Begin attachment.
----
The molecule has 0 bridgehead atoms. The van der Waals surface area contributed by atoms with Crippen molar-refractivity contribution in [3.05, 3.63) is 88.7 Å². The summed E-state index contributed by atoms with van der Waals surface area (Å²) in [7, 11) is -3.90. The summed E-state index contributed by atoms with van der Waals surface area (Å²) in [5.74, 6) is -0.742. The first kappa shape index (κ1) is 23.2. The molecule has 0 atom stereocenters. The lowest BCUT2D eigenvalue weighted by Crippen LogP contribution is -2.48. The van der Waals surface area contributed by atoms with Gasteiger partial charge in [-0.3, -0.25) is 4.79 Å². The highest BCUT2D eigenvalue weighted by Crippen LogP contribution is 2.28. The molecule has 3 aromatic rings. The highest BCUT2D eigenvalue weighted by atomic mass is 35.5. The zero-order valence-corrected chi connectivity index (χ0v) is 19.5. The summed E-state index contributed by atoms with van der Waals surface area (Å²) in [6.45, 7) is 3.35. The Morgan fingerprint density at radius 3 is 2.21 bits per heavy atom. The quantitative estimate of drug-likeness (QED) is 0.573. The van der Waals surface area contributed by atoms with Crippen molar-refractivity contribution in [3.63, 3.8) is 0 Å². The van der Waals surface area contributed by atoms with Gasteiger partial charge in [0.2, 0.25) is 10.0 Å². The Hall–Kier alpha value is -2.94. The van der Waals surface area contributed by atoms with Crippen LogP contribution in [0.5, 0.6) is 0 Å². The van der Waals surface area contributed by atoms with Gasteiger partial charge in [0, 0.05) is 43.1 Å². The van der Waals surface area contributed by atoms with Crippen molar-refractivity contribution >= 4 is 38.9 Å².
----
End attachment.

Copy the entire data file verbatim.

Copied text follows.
The molecule has 0 bridgehead atoms. The van der Waals surface area contributed by atoms with Crippen molar-refractivity contribution in [3.05, 3.63) is 88.7 Å². The summed E-state index contributed by atoms with van der Waals surface area (Å²) in [7, 11) is -3.90. The summed E-state index contributed by atoms with van der Waals surface area (Å²) in [5.74, 6) is -0.742. The first kappa shape index (κ1) is 23.2. The molecule has 0 atom stereocenters. The lowest BCUT2D eigenvalue weighted by Crippen LogP contribution is -2.48. The van der Waals surface area contributed by atoms with Gasteiger partial charge in [-0.3, -0.25) is 4.79 Å². The highest BCUT2D eigenvalue weighted by Crippen LogP contribution is 2.28. The molecule has 3 aromatic rings. The highest BCUT2D eigenvalue weighted by atomic mass is 35.5. The zero-order valence-corrected chi connectivity index (χ0v) is 19.5. The summed E-state index contributed by atoms with van der Waals surface area (Å²) in [6.45, 7) is 3.35. The Morgan fingerprint density at radius 3 is 2.21 bits per heavy atom. The quantitative estimate of drug-likeness (QED) is 0.573. The van der Waals surface area contributed by atoms with Crippen molar-refractivity contribution in [3.63, 3.8) is 0 Å². The van der Waals surface area contributed by atoms with Gasteiger partial charge in [0.2, 0.25) is 10.0 Å². The Hall–Kier alpha value is -2.94. The van der Waals surface area contributed by atoms with Crippen LogP contribution in [0.5, 0.6) is 0 Å². The van der Waals surface area contributed by atoms with Gasteiger partial charge in [0, 0.05) is 43.1 Å². The van der Waals surface area contributed by atoms with Crippen molar-refractivity contribution >= 4 is 38.9 Å².